In a town in some fantasy land live a couple who hate cats and capture and murder any who come into their yard.  The cat-loving townspeople are too scared of this couple to do anything about it, but one day a caravan of what we might call gypsies if we forgot we weren't supposed to say that anymore comes to town.  When a cat who is the comfort of an orphan among the travelers' ranks is (apparently) killed by the sinister couple the child calls upon the travelers' gods and after the caravan has left the cats of the town unite to eat the cat-killing couple.

"The Cats of Ulthar" has a tone sort of like a fairy tale, and I have to admit I prefer those Lovecraft stories that are presented in the form of first-person narratives and/or news clippings and scientific reports.  This story is just OK; presumably a lot of people connect to the story because they love cats, the way I connect to a story like Smith's "The Mandrakes" because it is about a topic close to my heart, the disastrous sexual relationship. 

As you might expect, besides appearing in three billion Lovecraft collections, "The Cats of Ulthar" has been included in several cat anthologies.

I almost didn't include these covers in the blog post because they are so bad, but 
decided that they are bad in a way that excites laughter and so may add entertainment value
to MPorcius Fiction Log.

"The Vanishing of Simmons" by August Derleth (1933)

If isfdb is to be believed, this story has never been reprinted, so I am readying myself for a total disaster.

Efficiency expert and amateur investigator into the occult John Simmons has vanished, and the narrator, a medical man and friend of Simmons named Sexton, tells us how it happened.  

Simmons's father, the Major, had a big estate near Richmond.  Jennie, a young "mulatto" woman worked there, as did Jennie's mother.  Simmons found Jennie attractive, but Jennie and Mom left the Major's employ when the Major heard rumors that Jennie was in a voodoo cult and his efforts to get her to abandon the practice of black magic lead to violence between himself and the two women.  The Major, a healthy man, died of a heart attack soon after this fracas--could he have been the victim of voodoo?

Simmons sold the estate and moved into town.  Jennie's mother showed up one day, selling photographs.  Simmons purchased one, a photo of a slender mixed race woman clad in the costume of a voodoo priestess; the figure was facing away from the camera, but Simmons presumed it was Jennie.  Simmons hung it up in his home where he could see it all the time and became sort of obsessed with it.

One day Simmons comes to Sexton to say the picture has changed--the woman has turned to face the camera and her face is a grotesque mask of hate!  Sexton confirms Simmons's story--the picture has changed, and looking at it is very disturbing.  Sexton takes away the picture, but he is too late--Simmons develops a mysterious injury on his chest, which first looks like a bruise and then later like a stab wound.  Then he disappears, never to be seen again.  When Sexton looks at the photo it has changed again--the woman holds a knife and laying before her on the ground, dead, is Simmons!  Sexton throws the horrifying photo into the fire, and some time later learns that Jennie and her mother have been found dead, mysteriously burned to death!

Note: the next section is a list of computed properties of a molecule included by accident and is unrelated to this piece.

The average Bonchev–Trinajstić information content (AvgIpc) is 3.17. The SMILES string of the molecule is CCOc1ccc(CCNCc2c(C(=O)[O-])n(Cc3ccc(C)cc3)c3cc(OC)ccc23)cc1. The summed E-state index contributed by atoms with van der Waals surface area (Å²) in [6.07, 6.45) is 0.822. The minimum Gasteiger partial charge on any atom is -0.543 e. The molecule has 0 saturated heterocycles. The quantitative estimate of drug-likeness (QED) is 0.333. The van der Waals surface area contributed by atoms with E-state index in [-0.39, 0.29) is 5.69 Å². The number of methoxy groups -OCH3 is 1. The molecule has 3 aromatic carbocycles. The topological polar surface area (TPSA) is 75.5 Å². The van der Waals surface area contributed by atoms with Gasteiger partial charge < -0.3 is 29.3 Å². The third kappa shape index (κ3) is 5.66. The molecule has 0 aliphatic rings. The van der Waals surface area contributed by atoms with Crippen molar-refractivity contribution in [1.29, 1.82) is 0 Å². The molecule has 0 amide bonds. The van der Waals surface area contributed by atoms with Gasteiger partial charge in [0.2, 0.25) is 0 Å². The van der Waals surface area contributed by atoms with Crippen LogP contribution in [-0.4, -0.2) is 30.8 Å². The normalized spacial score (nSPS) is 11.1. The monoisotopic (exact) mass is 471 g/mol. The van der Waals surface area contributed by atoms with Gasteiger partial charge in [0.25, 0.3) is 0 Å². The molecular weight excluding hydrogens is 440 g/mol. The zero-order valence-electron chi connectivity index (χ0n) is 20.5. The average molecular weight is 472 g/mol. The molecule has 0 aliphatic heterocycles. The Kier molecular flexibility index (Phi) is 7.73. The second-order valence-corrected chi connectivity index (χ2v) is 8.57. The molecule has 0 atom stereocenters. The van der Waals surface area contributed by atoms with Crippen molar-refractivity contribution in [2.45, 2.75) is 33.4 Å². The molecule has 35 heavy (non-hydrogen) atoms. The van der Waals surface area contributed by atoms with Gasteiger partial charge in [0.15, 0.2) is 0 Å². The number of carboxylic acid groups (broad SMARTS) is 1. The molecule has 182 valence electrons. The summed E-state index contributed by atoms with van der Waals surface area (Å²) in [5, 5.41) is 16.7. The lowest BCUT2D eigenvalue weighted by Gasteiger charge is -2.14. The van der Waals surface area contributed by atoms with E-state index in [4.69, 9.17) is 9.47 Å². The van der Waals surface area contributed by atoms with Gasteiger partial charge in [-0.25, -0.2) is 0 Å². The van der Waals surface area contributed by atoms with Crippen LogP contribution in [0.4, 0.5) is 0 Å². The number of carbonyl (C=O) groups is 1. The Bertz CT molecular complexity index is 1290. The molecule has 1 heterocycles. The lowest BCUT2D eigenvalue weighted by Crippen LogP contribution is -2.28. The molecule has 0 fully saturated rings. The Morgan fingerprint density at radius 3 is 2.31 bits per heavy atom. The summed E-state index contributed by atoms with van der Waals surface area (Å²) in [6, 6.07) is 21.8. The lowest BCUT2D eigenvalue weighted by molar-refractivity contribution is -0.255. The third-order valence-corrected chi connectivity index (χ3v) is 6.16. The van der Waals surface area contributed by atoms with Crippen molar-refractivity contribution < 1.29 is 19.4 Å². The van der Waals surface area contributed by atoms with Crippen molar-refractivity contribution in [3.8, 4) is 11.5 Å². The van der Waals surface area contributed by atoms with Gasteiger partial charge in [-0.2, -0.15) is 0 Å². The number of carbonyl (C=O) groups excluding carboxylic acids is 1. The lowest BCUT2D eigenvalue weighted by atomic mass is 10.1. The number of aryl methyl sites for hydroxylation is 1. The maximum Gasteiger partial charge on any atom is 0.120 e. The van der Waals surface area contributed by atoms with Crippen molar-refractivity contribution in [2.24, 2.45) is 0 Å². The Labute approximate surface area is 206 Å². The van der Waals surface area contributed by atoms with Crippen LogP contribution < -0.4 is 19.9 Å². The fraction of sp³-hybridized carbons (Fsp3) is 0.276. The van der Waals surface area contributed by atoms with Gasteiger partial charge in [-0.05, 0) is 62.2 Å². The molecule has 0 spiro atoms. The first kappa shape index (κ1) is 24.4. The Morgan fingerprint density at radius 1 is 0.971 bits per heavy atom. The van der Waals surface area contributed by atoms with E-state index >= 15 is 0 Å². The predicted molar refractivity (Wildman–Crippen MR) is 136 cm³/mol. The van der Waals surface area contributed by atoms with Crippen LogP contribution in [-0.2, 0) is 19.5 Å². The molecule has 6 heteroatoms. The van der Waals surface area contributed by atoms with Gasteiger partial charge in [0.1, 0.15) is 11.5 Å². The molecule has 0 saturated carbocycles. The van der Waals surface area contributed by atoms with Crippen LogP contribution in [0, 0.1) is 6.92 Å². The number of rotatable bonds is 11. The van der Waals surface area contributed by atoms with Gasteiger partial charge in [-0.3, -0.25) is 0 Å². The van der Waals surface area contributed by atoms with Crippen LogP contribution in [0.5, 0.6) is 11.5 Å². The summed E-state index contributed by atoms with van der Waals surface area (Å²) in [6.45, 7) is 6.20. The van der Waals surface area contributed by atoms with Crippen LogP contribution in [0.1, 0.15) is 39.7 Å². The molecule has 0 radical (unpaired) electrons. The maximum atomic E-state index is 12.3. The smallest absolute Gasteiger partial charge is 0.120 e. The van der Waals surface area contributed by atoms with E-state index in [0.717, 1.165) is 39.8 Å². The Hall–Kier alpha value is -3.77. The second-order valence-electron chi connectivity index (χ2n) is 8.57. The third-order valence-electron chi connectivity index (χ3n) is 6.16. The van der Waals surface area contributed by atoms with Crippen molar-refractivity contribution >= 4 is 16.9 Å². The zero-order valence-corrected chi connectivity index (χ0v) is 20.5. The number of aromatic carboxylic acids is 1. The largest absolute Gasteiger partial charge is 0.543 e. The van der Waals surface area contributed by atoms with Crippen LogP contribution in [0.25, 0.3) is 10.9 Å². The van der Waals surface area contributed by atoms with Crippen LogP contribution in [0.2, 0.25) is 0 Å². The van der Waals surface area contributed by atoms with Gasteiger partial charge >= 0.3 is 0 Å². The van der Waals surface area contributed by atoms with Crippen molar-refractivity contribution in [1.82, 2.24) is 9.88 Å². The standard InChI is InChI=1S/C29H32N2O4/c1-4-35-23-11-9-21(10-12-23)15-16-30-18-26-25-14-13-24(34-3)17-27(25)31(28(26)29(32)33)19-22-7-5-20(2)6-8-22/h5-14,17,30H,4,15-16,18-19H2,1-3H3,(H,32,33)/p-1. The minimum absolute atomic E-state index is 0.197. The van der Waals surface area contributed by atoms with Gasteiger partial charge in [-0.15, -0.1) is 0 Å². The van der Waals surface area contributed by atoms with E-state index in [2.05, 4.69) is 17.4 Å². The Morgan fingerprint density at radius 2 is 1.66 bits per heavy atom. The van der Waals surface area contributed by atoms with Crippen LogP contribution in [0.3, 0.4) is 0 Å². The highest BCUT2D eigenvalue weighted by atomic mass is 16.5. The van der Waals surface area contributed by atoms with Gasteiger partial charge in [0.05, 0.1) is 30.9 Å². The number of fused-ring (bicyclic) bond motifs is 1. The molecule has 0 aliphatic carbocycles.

This story feels like something Derleth threw together quickly without carefully thinking it over and  without troubling to revise it.  There are passages that feel extraneous, like a preamble about "loopholes in natural laws," and others that are needlessly confusing, while some plot points feel disconnected and elements that should have been elaborated on, like Simmons's feelings for Jennie, are given short shrift.   The basic idea of voodoo practitioners using a photograph to exact revenge on white people who mistreated them is good, but the fact that Jennie and her mother leave themselves vulnerable to an obvious counter attack--or just an ordinary accident which causes damage to the photo--feels like a plot hole.  Also, why does Derleth have the voodoo priestess both kill Simmons through the picture and suck him into the picture?  Just one or the other would make more sense and be scarier--for example, if Jennie had imprisoned Simmons in the picture alive, maybe torturing or tormenting him or something, Sexton would face a terrible dilemma: burning the picture might liberate Simmons but also kill him; maybe instead of destroying the photo Sexton would feel impelled to obsessively protect it from Jennie and her cult.  

The bones of a good story are here, but not enough work was done to erect those bones and give them life, and as the tale stands I've gotta give "The Disappearance of Simmons" a thumbs down.   

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Our exploration of 1930s Weird Tales creeps forward on little cat feet, or maybe stomps forward on the paws of righteous apes.  Either way, progress on this weird odyssey continues.